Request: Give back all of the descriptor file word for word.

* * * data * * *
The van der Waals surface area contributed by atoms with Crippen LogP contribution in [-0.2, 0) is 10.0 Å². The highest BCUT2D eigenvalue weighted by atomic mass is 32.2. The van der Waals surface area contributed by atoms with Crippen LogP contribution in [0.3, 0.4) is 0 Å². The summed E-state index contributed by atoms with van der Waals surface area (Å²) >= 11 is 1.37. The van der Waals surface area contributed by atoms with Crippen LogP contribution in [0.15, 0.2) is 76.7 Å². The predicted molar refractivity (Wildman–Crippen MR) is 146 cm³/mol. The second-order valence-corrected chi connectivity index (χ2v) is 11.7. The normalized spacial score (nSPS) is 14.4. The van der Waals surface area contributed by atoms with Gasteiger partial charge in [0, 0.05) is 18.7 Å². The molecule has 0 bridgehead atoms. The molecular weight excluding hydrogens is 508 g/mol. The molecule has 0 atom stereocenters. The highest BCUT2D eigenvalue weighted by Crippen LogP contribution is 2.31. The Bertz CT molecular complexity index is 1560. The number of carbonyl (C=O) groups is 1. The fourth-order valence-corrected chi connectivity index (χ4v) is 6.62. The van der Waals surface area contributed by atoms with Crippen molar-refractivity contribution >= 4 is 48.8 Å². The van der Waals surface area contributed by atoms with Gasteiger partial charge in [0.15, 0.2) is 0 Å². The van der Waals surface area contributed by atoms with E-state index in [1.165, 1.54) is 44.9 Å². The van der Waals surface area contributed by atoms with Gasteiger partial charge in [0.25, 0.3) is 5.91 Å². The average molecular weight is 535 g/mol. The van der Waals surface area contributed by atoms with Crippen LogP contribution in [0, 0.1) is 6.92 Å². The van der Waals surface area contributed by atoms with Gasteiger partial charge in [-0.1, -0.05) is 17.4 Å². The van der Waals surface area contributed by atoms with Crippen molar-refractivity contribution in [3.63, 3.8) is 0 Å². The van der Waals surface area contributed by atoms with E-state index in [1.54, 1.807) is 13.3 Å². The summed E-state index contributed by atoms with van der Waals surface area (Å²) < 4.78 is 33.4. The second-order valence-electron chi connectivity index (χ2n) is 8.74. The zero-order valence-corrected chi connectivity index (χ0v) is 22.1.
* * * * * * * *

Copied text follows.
The van der Waals surface area contributed by atoms with Crippen LogP contribution in [-0.2, 0) is 10.0 Å². The highest BCUT2D eigenvalue weighted by atomic mass is 32.2. The van der Waals surface area contributed by atoms with Crippen LogP contribution in [0.3, 0.4) is 0 Å². The summed E-state index contributed by atoms with van der Waals surface area (Å²) >= 11 is 1.37. The van der Waals surface area contributed by atoms with Crippen LogP contribution in [0.15, 0.2) is 76.7 Å². The predicted molar refractivity (Wildman–Crippen MR) is 146 cm³/mol. The second-order valence-corrected chi connectivity index (χ2v) is 11.7. The normalized spacial score (nSPS) is 14.4. The van der Waals surface area contributed by atoms with Gasteiger partial charge in [0, 0.05) is 18.7 Å². The molecule has 0 bridgehead atoms. The molecular weight excluding hydrogens is 508 g/mol. The molecule has 0 atom stereocenters. The highest BCUT2D eigenvalue weighted by Crippen LogP contribution is 2.31. The Bertz CT molecular complexity index is 1560. The number of carbonyl (C=O) groups is 1. The fourth-order valence-corrected chi connectivity index (χ4v) is 6.62. The van der Waals surface area contributed by atoms with Crippen molar-refractivity contribution >= 4 is 48.8 Å². The van der Waals surface area contributed by atoms with Gasteiger partial charge in [0.15, 0.2) is 0 Å². The van der Waals surface area contributed by atoms with E-state index in [1.165, 1.54) is 44.9 Å². The van der Waals surface area contributed by atoms with Gasteiger partial charge in [0.25, 0.3) is 5.91 Å². The average molecular weight is 535 g/mol. The van der Waals surface area contributed by atoms with Crippen LogP contribution in [0, 0.1) is 6.92 Å². The van der Waals surface area contributed by atoms with Gasteiger partial charge in [-0.1, -0.05) is 17.4 Å². The van der Waals surface area contributed by atoms with Crippen molar-refractivity contribution in [3.63, 3.8) is 0 Å². The van der Waals surface area contributed by atoms with E-state index in [1.54, 1.807) is 13.3 Å². The summed E-state index contributed by atoms with van der Waals surface area (Å²) < 4.78 is 33.4. The second-order valence-electron chi connectivity index (χ2n) is 8.74. The zero-order valence-corrected chi connectivity index (χ0v) is 22.1.